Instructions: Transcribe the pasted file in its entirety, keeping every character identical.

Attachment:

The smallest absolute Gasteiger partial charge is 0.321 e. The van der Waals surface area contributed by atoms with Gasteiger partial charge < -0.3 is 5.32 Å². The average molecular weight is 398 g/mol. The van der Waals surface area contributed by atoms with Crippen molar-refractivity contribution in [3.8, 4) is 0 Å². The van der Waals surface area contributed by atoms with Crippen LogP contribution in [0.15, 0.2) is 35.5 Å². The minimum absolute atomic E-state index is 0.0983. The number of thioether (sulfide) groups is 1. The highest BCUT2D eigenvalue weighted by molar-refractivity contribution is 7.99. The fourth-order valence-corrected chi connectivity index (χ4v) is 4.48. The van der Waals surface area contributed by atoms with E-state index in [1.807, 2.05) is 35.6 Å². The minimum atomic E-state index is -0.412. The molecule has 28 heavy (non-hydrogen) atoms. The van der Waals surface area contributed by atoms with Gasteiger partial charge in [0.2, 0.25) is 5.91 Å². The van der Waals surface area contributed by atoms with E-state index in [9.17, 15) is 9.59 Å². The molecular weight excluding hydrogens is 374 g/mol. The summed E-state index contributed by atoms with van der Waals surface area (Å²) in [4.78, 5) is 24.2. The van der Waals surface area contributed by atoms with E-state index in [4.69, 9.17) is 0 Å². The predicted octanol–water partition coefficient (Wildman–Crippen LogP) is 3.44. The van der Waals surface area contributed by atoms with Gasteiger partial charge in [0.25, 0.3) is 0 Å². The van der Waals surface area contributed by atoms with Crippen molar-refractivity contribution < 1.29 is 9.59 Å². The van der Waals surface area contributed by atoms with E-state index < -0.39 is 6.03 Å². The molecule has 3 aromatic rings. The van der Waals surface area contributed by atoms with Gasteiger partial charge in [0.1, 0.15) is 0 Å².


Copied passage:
The smallest absolute Gasteiger partial charge is 0.321 e. The van der Waals surface area contributed by atoms with Gasteiger partial charge < -0.3 is 5.32 Å². The average molecular weight is 398 g/mol. The van der Waals surface area contributed by atoms with Crippen molar-refractivity contribution in [3.8, 4) is 0 Å². The van der Waals surface area contributed by atoms with Crippen LogP contribution in [0.15, 0.2) is 35.5 Å². The minimum absolute atomic E-state index is 0.0983. The number of thioether (sulfide) groups is 1. The highest BCUT2D eigenvalue weighted by molar-refractivity contribution is 7.99. The fourth-order valence-corrected chi connectivity index (χ4v) is 4.48. The van der Waals surface area contributed by atoms with E-state index in [1.807, 2.05) is 35.6 Å². The minimum atomic E-state index is -0.412. The molecule has 28 heavy (non-hydrogen) atoms. The van der Waals surface area contributed by atoms with Gasteiger partial charge in [0.2, 0.25) is 5.91 Å². The van der Waals surface area contributed by atoms with E-state index in [9.17, 15) is 9.59 Å². The molecular weight excluding hydrogens is 374 g/mol. The summed E-state index contributed by atoms with van der Waals surface area (Å²) in [4.78, 5) is 24.2. The van der Waals surface area contributed by atoms with E-state index in [4.69, 9.17) is 0 Å². The predicted octanol–water partition coefficient (Wildman–Crippen LogP) is 3.44. The van der Waals surface area contributed by atoms with Gasteiger partial charge in [0.25, 0.3) is 0 Å². The van der Waals surface area contributed by atoms with Crippen molar-refractivity contribution < 1.29 is 9.59 Å². The van der Waals surface area contributed by atoms with E-state index < -0.39 is 6.03 Å². The molecule has 3 aromatic rings. The van der Waals surface area contributed by atoms with Gasteiger partial charge in [0.1, 0.15) is 0 Å².